For now, what is important to understand is that if you have experienced lower back problems, are planning to become pregnant, or if you are over 30 years of age, you have a simple choice to make: begin to take care of your core or suffer degeneration of your back. By now you will not be surprised to learn that back health is measured along a continuum, and long before you have a break down, poor habits can lead to weakening, fibrosis, and degeneration of joint, bone, and muscle tissue, or ‘pre-disease.’ I have developed a basic back routine which can be expanded upon or edited back to fit the needs and abilities of every patient. Regardless of the reason you came to see me as a patient, learning the healthy back routine is an important a part of your well-being and you are encouraged to request this training at any time. Learning the back routine usually requires two office visits.
The ‘core’ is a term widely used to refer to the group of muscles in the lower back, abdomen, and pelvis which, when used properly, support and relieve pressure from the weight-bearing elements of the spine. A strong, well-coordinated core means better overall body strength and less chance of injury, especially during activities which require lifting, pushing, pulling, and twisting. For decades, chiropractic doctors, physical therapists, and other musculoskeletal practitioners have promoted the idea of strong abdominal muscles as the key to a healthy lower back. But until recently, a strong core meant lying on your back and doing sit-ups which only work a very limited part of the Core. Working the rectus abdominus (the ‘six pack’ muscle) has its benefits, but doing so in isolation does not result in a strong core as it does little to defray compressive loads carried by the spine and offers little support for movements such as pushing, pulling, lifting, and twisting. Ask Dr. Berkoff about the Kore Power Trainer, a device which can be used on any standard bed to train ALL of the muscles comprising the Core, including the rectus, the obliques, and the muscles of the lower back and buttocks.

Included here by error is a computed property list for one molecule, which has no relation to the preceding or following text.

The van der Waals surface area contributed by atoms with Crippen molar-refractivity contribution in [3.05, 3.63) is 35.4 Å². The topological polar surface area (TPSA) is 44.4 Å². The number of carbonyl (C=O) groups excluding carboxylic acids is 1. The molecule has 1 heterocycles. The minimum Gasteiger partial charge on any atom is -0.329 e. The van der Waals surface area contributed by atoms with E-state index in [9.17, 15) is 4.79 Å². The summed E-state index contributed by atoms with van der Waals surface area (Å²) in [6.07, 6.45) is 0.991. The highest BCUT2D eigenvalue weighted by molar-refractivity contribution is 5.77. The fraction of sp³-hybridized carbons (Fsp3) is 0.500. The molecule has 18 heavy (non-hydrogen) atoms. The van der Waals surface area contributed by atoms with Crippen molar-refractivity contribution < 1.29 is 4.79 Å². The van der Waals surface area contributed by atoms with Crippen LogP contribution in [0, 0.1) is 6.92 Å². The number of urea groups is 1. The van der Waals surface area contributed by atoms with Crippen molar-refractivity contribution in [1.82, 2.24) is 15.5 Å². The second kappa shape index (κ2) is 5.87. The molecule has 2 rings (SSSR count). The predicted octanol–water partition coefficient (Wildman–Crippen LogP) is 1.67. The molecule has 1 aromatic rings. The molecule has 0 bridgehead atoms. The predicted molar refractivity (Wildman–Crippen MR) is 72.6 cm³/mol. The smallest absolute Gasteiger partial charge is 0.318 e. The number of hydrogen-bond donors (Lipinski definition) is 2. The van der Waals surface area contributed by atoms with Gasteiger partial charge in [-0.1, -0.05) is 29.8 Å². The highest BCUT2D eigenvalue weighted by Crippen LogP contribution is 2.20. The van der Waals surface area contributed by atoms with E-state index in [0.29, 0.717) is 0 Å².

The Five Pillars of Health
The Five Pillars
Every doctor has his or her own conception of what constitutes good health. As I have
discussed, my concept is a dynamic one in which we become more healthy as our body
systems function at a higher level. The Anti-Inflammation Lifestyle (AIL) promotes health
by improving function at the cellular level. Lowering inflammation enables the cells of our
bodies to work more efficiently and improves circulation which improves the ability of cells to
obtain adequate nutrition and effectively clear toxins and waste. A healthy diet and proper
supplementation together form two of the five pillars which comprise the AIL, the other three
being: exercise, stress management, and restorative sleep. Like the legs of a stool, each
of the five pillars plays a role in supporting the AIL, upon which optimal function and health
“How important is it really to exercise? I eat well, I take supplements, I am not overweight, and
my stress levels are low. My wife and I even walk on weekends. So aren’t I healthy? Do I
really need to do exercise every day?”
I am asked some version of this question on almost a daily basis in my practice. Some people
just hate to exercise. Others are averse to swallowing pills, making it difficult for them to take
important supplements. Still others have difficulty breaking unhealthy food cravings. In the
end the question seems always to be, “Can’t good health be achieved by using four of the five
pillars? Or three?”
Just as the concept of health itself is a relative one (higher or lower levels of function
correspond to better or worse health across a wide Continuum), so should each of the pillars
be considered fluid. It is not so much a question of whether one’s diet is good or bad, whether
one exercises or not, whether one takes all the right supplements or none of them, etc. Rather
it is a question of making effort to move in the right direction along the Continuum of health, and
to do so we must try to move at least to some degree in the right direction along the continuum
of each of the five pillars. The Anti-Inflammation Lifestyle means eating progressively better
over time, taking the right supplements, doing one’s best to create a routine of regular exercise,
not allowing stressful life situations to go unaddressed for too long, and creating healthy sleep/
wake cycles with adequate rest. Can a person be healthy and not eat healthily? Can a person
be healthy without exercising? Without sufficient rest? Without managing their stress levels?
Without taking supplements? Well, four good legs on a stool are a lot better than three, but they
are less strong and stable than five.
Of the Five Pillars of good health, cardiovascular exercise stands in the center, bearing more of
the burden of support than any of the others.